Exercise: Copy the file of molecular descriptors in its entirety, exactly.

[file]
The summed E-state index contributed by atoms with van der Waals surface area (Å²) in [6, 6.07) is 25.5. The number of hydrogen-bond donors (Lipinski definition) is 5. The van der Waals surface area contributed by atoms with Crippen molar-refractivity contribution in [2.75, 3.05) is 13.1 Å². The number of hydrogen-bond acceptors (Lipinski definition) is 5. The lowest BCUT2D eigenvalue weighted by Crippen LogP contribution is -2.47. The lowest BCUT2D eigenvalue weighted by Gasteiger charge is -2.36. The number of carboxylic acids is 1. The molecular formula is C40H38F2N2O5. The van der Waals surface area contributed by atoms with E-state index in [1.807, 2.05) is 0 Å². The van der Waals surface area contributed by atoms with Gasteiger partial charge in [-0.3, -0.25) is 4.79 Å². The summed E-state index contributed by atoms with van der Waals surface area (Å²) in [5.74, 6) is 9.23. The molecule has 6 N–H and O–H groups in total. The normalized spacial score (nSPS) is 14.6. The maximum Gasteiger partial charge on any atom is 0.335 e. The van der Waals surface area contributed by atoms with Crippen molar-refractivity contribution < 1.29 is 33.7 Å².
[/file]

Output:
The summed E-state index contributed by atoms with van der Waals surface area (Å²) in [6, 6.07) is 25.5. The number of hydrogen-bond donors (Lipinski definition) is 5. The van der Waals surface area contributed by atoms with Crippen molar-refractivity contribution in [2.75, 3.05) is 13.1 Å². The number of hydrogen-bond acceptors (Lipinski definition) is 5. The lowest BCUT2D eigenvalue weighted by Crippen LogP contribution is -2.47. The lowest BCUT2D eigenvalue weighted by Gasteiger charge is -2.36. The number of carboxylic acids is 1. The molecular formula is C40H38F2N2O5. The van der Waals surface area contributed by atoms with E-state index in [1.807, 2.05) is 0 Å². The van der Waals surface area contributed by atoms with Gasteiger partial charge in [-0.3, -0.25) is 4.79 Å². The summed E-state index contributed by atoms with van der Waals surface area (Å²) in [5.74, 6) is 9.23. The molecule has 6 N–H and O–H groups in total. The normalized spacial score (nSPS) is 14.6. The maximum Gasteiger partial charge on any atom is 0.335 e. The van der Waals surface area contributed by atoms with Crippen molar-refractivity contribution < 1.29 is 33.7 Å².